KARACHI: Assuring the parliament of a transparent investigation into the May 22 plane crash and submission of a preliminary report on June 22, Aviation Minister Ghulam Sarwar Khan said on Wednesday that the government was ready to include two representatives of the global pilots’ body in the ongoing probe to make it more credible.
The International Federation of Air Line Pilots’ Association (Ifalpa) had approached the Pakistani authorities soon after the crash asking them to include a pilot investigator in their probe into the Pakistan International Airlines (PIA) A320 crash that killed 97 of 99 passengers and crew members onboard in Karachi’s Model Colony area.
Speaking on the floor of the National Assembly and later at the Senate, the aviation minister said he had written a letter to Ifalpa requesting the organisation to send its two representatives — a pilot and a technical expert — to be part of the investigation team of the Aircraft Accident and Investigation Board.
He said the probe was being conducted by a team comprising three senior officials of the Pakistan Air Force (PAF) and one of the Civil Aviation Authority (CAA).
Minister says preliminary report on tragedy to be submitted to NA on 22nd
The minister said Ifalpa was requested that one of the two officials it would send here should be from the Turkish Airlines because it was operating the biggest fleet of A320 aircraft.
He claimed that Ifalpa was being involved in the probe to make the inquiry more transparent and credible and to address concerns of pilots and heirs of victims.
“It is the responsibility of the government to find out why the people of Pakistan have to bear such tragedies frequently,” he said, referring to previous air crashes.
He said a free and fair inquiry report into the PIA plane crash would be laid before the National Assembly on June 22.
He recalled that in the recent past, the exact reports of inquiries conducted into six air crashes, including Bhoja Airline crash in Islamabad, Air Blue crash in Islamabad, PIA’s ATR plane crash in Havelian and a crash landing in Gilgit, had not been made public.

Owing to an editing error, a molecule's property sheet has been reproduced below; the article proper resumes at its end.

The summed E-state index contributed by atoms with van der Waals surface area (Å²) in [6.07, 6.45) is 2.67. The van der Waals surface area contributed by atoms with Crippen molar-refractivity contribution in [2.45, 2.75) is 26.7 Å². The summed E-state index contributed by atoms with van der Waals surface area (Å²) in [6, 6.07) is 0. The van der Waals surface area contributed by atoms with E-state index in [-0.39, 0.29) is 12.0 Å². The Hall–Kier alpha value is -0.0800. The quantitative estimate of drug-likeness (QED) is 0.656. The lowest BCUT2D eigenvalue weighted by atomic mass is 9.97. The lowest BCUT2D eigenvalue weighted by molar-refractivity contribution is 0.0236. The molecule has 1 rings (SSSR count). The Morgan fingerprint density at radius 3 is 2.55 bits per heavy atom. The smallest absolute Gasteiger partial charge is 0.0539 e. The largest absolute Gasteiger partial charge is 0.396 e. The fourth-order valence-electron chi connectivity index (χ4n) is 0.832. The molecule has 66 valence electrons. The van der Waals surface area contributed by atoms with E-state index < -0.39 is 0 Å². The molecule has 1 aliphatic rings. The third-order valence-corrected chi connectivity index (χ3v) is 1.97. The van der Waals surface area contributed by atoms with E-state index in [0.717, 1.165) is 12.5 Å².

The inquiry reports of all the crashes would also be presented in the National Assembly, the minister added.
About the victims of the Karachi plane crash, Mr Khan said that 95 of 97 bodies of the victims had been identified and handed over to the families after DNA testing.
He said that the government had provided Rs1million each to families of 82 victims as other families had either disputed compensation or refused to take it as was done by the family of senior bureaucrat Khalid Sher Dil.
About the damage to property in the Model Colony area, he said the damaged houses were being surveyed by the CAA and PIA so that compensation might be paid to their owners. He said 34 people of five affected families had been provided alternative accommodation.
He appreciated the spirit of the people of Karachi who he said selflessly pulled out the survivors and the bodies from the wreckage of the plane.
The minister said the Turkish Airlines had a fleet of 300 airplanes and covered 280 destinations and Emirates with a fleet of 280 planes covered 256 destinations but they were not prone to air crashes. So it was a matter of concern why “our airplanes had crashed one after the other”.
He welcomed the opposition’s move to seek details about checking of airplanes and screening of pilots.